I met with the editor in chief and the managing editor for over an hour. I talked about the background of the project, what I was trying to accomplish and the potential for collaboration with the EPA. It was a very good meeting and they were both very receptive to the project. It went as well as I could have hoped, now of course the devil is and in the details and the next few months we will see if something can be worked out. But I am very positive; it is always refreshing to meet people in the industry who are actually forward thinking and who believe in the power of images to change the world.

Tomorrow I head to Hameln where I will photograph a small Jewish congregation there. The fun never stops!

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Little Help Please... 
Friday, September 7, 2007, 21:21 - Project News
Berlin

So what is it I do all day?

It’s hard to put into words, but don’t worry, I am keeping busy, mostly working on articles and looking glamorous at the Vanity Fair offices. Hard to believe that I am half way done but it’s true!

In any event, lest you think that my star has risen too high, Jimmie and I cannot for the life of us find a news organization to support our application to the Pulitzer Center to go to Kosovo. Hard to believe I know but it is starting to drive me a little nuts. As much as editors complain that they can’t find good stories here we are like the pretty girl at the bar, waiting for someone to notice us. So if you know some editors, feel free to pull some strings. Check out the proposal below…


Domestic Violence Survivor. Kosovo, 2005

The Legacy of Rape

In 1989, when the Serbian government revoked Kosovo's status as an autonomous province within the Socialist Federal Republic of Yugoslavia, political analysts and activists in that country and abroad anticipated deterioration. The danger became more apparent with each passing year, even though the wars that engulfed the other parts of the former Yugoslavia did not spill over into Kosovo. By late 1996, a previously unknown guerrilla group called the Kosovo Liberation Army (KLA) began coordinating attacks against the Serbian police. Faced with limited options at that point, the West chose military action by NATO in 1999. Taking advantage of the NATO bombing, Serbian and Yugoslav forces "ethnically cleansed" more than 850,000 Kosovar Albanians, and killed thousands more. The NATO bombing eventually forced government troops out of the province, but not before serious war crimes had been committed-atrocities which continue to poison Kosovo's post-war environment, including rape and sexual violence.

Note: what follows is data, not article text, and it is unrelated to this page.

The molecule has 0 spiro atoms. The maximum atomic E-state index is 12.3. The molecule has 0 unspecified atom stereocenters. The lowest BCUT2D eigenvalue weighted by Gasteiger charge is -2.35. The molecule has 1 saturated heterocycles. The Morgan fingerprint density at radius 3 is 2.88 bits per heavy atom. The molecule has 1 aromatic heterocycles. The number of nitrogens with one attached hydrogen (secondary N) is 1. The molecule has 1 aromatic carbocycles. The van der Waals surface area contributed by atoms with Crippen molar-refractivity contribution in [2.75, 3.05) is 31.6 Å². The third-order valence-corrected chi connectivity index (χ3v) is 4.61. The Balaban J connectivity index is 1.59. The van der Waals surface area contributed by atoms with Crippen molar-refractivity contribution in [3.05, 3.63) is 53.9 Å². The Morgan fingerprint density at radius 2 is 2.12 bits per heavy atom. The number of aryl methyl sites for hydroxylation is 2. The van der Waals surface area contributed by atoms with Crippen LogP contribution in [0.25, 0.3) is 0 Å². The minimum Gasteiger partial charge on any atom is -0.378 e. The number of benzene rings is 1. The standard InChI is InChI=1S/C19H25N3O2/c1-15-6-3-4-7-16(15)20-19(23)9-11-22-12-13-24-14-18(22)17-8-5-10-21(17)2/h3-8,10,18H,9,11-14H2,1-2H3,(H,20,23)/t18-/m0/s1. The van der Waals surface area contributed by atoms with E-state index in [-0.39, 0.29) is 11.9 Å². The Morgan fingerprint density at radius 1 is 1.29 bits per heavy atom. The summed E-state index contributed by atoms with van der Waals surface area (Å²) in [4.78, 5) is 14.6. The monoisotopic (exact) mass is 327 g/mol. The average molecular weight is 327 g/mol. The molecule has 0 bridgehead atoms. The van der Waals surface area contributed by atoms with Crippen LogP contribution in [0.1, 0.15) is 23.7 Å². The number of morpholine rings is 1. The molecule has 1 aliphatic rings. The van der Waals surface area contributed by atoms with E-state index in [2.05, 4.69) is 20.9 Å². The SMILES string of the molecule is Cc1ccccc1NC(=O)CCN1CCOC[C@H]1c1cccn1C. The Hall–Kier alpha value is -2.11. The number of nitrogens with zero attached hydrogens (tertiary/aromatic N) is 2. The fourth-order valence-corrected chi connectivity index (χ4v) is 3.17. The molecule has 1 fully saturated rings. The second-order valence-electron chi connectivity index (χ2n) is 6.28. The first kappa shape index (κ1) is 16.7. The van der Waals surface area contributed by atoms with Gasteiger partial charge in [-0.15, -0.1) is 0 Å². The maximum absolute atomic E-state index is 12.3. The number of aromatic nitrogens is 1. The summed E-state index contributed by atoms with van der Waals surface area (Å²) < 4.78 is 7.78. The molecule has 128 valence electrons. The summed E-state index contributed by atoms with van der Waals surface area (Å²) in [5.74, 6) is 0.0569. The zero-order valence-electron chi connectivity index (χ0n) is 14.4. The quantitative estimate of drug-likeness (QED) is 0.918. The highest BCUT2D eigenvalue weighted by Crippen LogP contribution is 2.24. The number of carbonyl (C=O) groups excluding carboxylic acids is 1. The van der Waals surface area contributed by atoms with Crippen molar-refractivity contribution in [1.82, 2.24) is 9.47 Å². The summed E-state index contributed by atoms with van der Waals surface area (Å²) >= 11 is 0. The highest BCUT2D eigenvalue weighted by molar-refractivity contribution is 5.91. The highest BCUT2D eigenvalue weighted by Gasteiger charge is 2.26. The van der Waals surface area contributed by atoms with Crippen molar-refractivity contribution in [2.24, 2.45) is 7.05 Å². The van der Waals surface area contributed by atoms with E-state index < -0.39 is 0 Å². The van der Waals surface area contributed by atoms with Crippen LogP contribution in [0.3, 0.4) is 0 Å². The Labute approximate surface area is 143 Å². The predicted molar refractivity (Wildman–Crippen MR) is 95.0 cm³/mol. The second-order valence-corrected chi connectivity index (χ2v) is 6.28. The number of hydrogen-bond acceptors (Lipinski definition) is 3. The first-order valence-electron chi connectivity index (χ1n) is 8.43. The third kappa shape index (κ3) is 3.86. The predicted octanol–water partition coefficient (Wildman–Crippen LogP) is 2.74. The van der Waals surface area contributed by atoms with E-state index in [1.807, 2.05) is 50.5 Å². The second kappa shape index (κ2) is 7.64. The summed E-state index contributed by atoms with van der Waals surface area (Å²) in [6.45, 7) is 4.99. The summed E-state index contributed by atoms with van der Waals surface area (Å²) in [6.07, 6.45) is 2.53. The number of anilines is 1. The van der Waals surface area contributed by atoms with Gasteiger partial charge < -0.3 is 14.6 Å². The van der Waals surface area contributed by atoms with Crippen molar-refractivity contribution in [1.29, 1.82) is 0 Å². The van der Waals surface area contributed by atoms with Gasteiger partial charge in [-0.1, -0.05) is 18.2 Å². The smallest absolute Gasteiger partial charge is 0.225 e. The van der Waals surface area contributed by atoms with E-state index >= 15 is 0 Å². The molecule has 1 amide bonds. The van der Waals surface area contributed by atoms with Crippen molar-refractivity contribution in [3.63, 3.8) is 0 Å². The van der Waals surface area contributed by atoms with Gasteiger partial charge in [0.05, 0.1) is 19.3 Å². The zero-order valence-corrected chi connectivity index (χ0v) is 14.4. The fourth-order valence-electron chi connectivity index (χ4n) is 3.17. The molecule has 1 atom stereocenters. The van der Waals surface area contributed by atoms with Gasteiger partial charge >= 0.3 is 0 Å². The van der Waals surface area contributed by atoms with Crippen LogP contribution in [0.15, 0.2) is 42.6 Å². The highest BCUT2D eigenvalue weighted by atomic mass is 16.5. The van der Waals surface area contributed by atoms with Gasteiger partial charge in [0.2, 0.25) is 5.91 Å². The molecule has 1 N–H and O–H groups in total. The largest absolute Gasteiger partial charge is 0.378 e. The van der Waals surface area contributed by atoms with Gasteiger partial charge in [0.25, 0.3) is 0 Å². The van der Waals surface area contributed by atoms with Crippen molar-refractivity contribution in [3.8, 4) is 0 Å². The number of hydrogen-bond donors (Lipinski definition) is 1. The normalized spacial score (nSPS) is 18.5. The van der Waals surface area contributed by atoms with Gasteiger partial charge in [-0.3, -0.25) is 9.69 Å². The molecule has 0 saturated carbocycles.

Writer Jimmie Briggs and photojournalist Damaso Reyes are proposing a feature article on the post-war legacy of rape in Kosovo and the struggle for female survivors to achieve legal justice for their attacks. Of late, the overwhelming majority of media attention on Kosovo deals with the quest for independence from Serbia, but for Kosovar women there are more pressing issues. Many who survived attacks during the war do not want to report the rapes for a variety of reasons. Some women victims of rape expressed fear that they would never be able to marry. Others felt terrified that they would be shunned by society. Many women have expressed anger at their attackers and willingness to testify at the International Criminal Tribunal for the Former Yugoslavia (ICTY). That willingness to testify is tempered by fear that their attackers may still be at large in Kosovo, or that they may return.

The piece which we are proposing will be built around the personal struggles and professional efforts of those in the legal rights community working on behalf of justice for women survivors. For women willing to testify, issues of witness protection and support loom large. Once open conflict broke out, the jurisdiction of the ICTY over Kosovo began. As they tried to ethnically cleanse Kosovo, paramilitaries often aided by masked Serb neighbors systematically searched villages for girls of prime, child-bearing age. It is estimated by the World Health Organization and the US Centers for Disease Control that as many as 20,000 Kosovar women (4.4 per cent of the population) were raped in the two years prior to NATO forces entering. Unlike Bosnia, where international organizations were located throughout the war, the Kosovar province was on its own. We hope that through this story we can begin to shed light on the challenges that Kosovo’s women face as the province moves towards independence.